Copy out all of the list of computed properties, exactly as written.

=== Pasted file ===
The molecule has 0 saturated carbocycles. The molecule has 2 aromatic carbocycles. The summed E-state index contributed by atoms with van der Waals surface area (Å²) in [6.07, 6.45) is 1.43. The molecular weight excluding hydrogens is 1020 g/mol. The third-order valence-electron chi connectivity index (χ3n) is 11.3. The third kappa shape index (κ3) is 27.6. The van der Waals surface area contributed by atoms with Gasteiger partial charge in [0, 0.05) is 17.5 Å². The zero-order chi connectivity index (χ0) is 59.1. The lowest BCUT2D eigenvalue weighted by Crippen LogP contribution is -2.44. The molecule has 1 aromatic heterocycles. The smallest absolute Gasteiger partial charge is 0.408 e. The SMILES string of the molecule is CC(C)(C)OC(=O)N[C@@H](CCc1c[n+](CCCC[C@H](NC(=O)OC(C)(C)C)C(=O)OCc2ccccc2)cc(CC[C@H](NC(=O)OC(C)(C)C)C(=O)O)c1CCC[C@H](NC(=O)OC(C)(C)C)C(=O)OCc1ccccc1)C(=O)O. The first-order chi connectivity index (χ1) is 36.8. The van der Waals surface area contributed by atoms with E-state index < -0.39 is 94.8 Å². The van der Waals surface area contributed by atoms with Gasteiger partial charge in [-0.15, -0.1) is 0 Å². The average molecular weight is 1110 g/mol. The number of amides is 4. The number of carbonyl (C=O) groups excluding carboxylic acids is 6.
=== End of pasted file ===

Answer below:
The molecule has 0 saturated carbocycles. The molecule has 2 aromatic carbocycles. The summed E-state index contributed by atoms with van der Waals surface area (Å²) in [6.07, 6.45) is 1.43. The molecular weight excluding hydrogens is 1020 g/mol. The third-order valence-electron chi connectivity index (χ3n) is 11.3. The third kappa shape index (κ3) is 27.6. The van der Waals surface area contributed by atoms with Gasteiger partial charge in [0, 0.05) is 17.5 Å². The zero-order chi connectivity index (χ0) is 59.1. The lowest BCUT2D eigenvalue weighted by Crippen LogP contribution is -2.44. The molecule has 1 aromatic heterocycles. The smallest absolute Gasteiger partial charge is 0.408 e. The SMILES string of the molecule is CC(C)(C)OC(=O)N[C@@H](CCc1c[n+](CCCC[C@H](NC(=O)OC(C)(C)C)C(=O)OCc2ccccc2)cc(CC[C@H](NC(=O)OC(C)(C)C)C(=O)O)c1CCC[C@H](NC(=O)OC(C)(C)C)C(=O)OCc1ccccc1)C(=O)O. The first-order chi connectivity index (χ1) is 36.8. The van der Waals surface area contributed by atoms with E-state index < -0.39 is 94.8 Å². The van der Waals surface area contributed by atoms with Gasteiger partial charge in [-0.15, -0.1) is 0 Å². The average molecular weight is 1110 g/mol. The number of amides is 4. The number of carbonyl (C=O) groups excluding carboxylic acids is 6.